2014august28_logo_finalWe’re now days away from the 2016 installment of International Observer the Moon Night (IOMN), and I’m very pleased to report that the session has become a joint effort between CNYO and TACNY, graciously hosted by Milton J. Rubenstein Museum of Science & Technology as part of a revamped “Sweet Lecture Series,” now to be known as “Sweet Science Series.” I, for one, am very happy that something akin to the good olde Cafe Scientifique Syracuse that used to be held downtown has returned to (nearly) the same location, and that the series has shifted to a greater community effort to educate on topics of scientific and engineering interest.

Interested parties can get a jump on the session’s focus by checking out CNYO’s brochure, A Guide For Lunar Observing. In the meantime, the official TACNY announcement is posted below – you can also register for the event on meetup.com.

Sweet Science Series

Join Us As We Celebrate NASA’s
International Observe The Moon Night

October 8, 7:00-9:00 pm
Milton J Rubenstein Museum of Science & Technology (MOST)
500 S. Franklin Street, Syracuse

The Technology Alliance of Central New York (TACNY) has retooled our 103 year old Sweet Lecture Series! Now called the Sweet Science Series, the program is aimed at adults of all levels of technical understanding. Moving downtown to The MOST should make it easier to attend too! Future presentations will start earlier (5:30pm) too, with some time available to wander around the MOST, and be held the second Thursday of the month! If you have come before, check us out and tell us how you like the new format. If you’ve never been, now is the time to start participating!!

Damian Allis, director of CNY Observers and contributing astronomy writer for syracuse.com, will lead a discussion and observing session for NASA’s International Observe the Moon Night. The evening will start at 7 p.m. with snacks and the option to tour the MOST’s general exhibits for free. Attendees who wish to tour the museum’s new visiting exhibit, Nature’s Machines: Biomechanics, may pay a $5 per person surcharge. Dr. Allis will lead a discussion about the moon and night sky at 7:30 p.m., and everyone is invited outside at 8 p.m. to peer through telescopes and binoculars at the moon and stars (weather-permitting).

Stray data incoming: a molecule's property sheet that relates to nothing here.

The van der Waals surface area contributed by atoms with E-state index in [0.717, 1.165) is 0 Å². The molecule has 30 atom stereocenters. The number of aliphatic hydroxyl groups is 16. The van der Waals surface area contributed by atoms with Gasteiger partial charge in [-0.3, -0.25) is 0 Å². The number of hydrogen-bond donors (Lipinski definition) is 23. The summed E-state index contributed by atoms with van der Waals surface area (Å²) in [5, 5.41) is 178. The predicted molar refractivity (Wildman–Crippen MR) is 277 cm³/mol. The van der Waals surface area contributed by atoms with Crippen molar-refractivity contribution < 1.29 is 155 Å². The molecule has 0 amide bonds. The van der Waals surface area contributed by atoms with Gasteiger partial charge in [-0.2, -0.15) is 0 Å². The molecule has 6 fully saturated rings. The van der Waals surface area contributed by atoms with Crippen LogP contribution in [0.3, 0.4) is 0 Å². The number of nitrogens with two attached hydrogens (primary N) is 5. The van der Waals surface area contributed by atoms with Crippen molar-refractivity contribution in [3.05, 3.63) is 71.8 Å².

Dr. Allis is a Research Professor of Chemistry, Research Fellow with the Forensic and National Security Sciences Institute, bioinformaticist with AptaMatrix Inc., and High Performance Computing researcher, all at Syracuse University. He is a founding member and director of CNY Observers, monthly astronomy writer for syracuse.com and newyorkupstate.com, and a NASA Solar System Ambassador. More information about him can be found at his website.

Walk-ins are welcome, but we ask that people RSVP by replying to this message or emailing sweet.lecture@tacny.org by Oct. 6. Parking is available on the street and in the lot behind the MOST.

ABOUT SWEET SCIENCE SERIES

TACNY John Edson Sweet Lectures, a program founded in 1913, is now called the Sweet Science Series and features discussions about topics in the fields of science, technology, engineering and mathematics in an informal atmosphere for adults of all levels of technical understanding. A minimum of six free and open to the public presentations are held each year.

ABOUT TACNY

Founded in 1903 as the Technology Club of Syracuse, the nonprofit Technology Alliance of Central New York’s mission is to facilitate community awareness, appreciation, and education of technology; and to collaborate with like-minded organizations across Central New York.